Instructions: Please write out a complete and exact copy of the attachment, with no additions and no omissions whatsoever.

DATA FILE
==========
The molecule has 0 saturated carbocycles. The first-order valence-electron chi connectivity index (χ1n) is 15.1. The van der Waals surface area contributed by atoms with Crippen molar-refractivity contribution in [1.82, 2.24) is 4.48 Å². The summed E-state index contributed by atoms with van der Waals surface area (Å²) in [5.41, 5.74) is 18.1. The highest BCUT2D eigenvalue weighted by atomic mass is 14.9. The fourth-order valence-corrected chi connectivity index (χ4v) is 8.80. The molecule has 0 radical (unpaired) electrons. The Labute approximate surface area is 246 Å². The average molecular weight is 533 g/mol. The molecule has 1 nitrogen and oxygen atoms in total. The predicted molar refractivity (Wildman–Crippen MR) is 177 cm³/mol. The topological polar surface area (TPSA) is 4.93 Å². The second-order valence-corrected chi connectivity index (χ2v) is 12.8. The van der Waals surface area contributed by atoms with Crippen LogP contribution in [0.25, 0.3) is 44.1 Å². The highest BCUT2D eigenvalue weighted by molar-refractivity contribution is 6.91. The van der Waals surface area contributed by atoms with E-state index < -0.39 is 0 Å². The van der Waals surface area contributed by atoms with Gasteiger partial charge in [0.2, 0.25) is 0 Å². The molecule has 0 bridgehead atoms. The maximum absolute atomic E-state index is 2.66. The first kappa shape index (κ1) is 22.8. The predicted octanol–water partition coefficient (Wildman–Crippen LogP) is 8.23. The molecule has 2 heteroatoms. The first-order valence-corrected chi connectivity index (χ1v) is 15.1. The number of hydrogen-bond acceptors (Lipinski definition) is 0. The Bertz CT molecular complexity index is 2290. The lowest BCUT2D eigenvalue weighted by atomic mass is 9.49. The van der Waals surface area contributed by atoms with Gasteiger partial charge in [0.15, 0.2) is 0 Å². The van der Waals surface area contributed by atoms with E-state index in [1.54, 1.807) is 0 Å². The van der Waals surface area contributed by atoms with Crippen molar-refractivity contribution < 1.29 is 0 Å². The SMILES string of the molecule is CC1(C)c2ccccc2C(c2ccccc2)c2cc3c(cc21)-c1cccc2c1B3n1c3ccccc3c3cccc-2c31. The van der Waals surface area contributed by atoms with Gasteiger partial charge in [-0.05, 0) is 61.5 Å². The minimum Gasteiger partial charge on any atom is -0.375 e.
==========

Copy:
The molecule has 0 saturated carbocycles. The first-order valence-electron chi connectivity index (χ1n) is 15.1. The van der Waals surface area contributed by atoms with Crippen molar-refractivity contribution in [1.82, 2.24) is 4.48 Å². The summed E-state index contributed by atoms with van der Waals surface area (Å²) in [5.41, 5.74) is 18.1. The highest BCUT2D eigenvalue weighted by atomic mass is 14.9. The fourth-order valence-corrected chi connectivity index (χ4v) is 8.80. The molecule has 0 radical (unpaired) electrons. The Labute approximate surface area is 246 Å². The average molecular weight is 533 g/mol. The molecule has 1 nitrogen and oxygen atoms in total. The predicted molar refractivity (Wildman–Crippen MR) is 177 cm³/mol. The topological polar surface area (TPSA) is 4.93 Å². The second-order valence-corrected chi connectivity index (χ2v) is 12.8. The van der Waals surface area contributed by atoms with Crippen LogP contribution in [0.25, 0.3) is 44.1 Å². The highest BCUT2D eigenvalue weighted by molar-refractivity contribution is 6.91. The van der Waals surface area contributed by atoms with E-state index < -0.39 is 0 Å². The van der Waals surface area contributed by atoms with Gasteiger partial charge in [0.2, 0.25) is 0 Å². The molecule has 0 bridgehead atoms. The maximum absolute atomic E-state index is 2.66. The first kappa shape index (κ1) is 22.8. The predicted octanol–water partition coefficient (Wildman–Crippen LogP) is 8.23. The molecule has 2 heteroatoms. The first-order valence-corrected chi connectivity index (χ1v) is 15.1. The number of hydrogen-bond acceptors (Lipinski definition) is 0. The Bertz CT molecular complexity index is 2290. The lowest BCUT2D eigenvalue weighted by atomic mass is 9.49. The van der Waals surface area contributed by atoms with Gasteiger partial charge in [0.15, 0.2) is 0 Å². The van der Waals surface area contributed by atoms with E-state index in [1.54, 1.807) is 0 Å². The van der Waals surface area contributed by atoms with Crippen molar-refractivity contribution < 1.29 is 0 Å². The SMILES string of the molecule is CC1(C)c2ccccc2C(c2ccccc2)c2cc3c(cc21)-c1cccc2c1B3n1c3ccccc3c3cccc-2c31. The van der Waals surface area contributed by atoms with Gasteiger partial charge in [-0.05, 0) is 61.5 Å². The minimum Gasteiger partial charge on any atom is -0.375 e.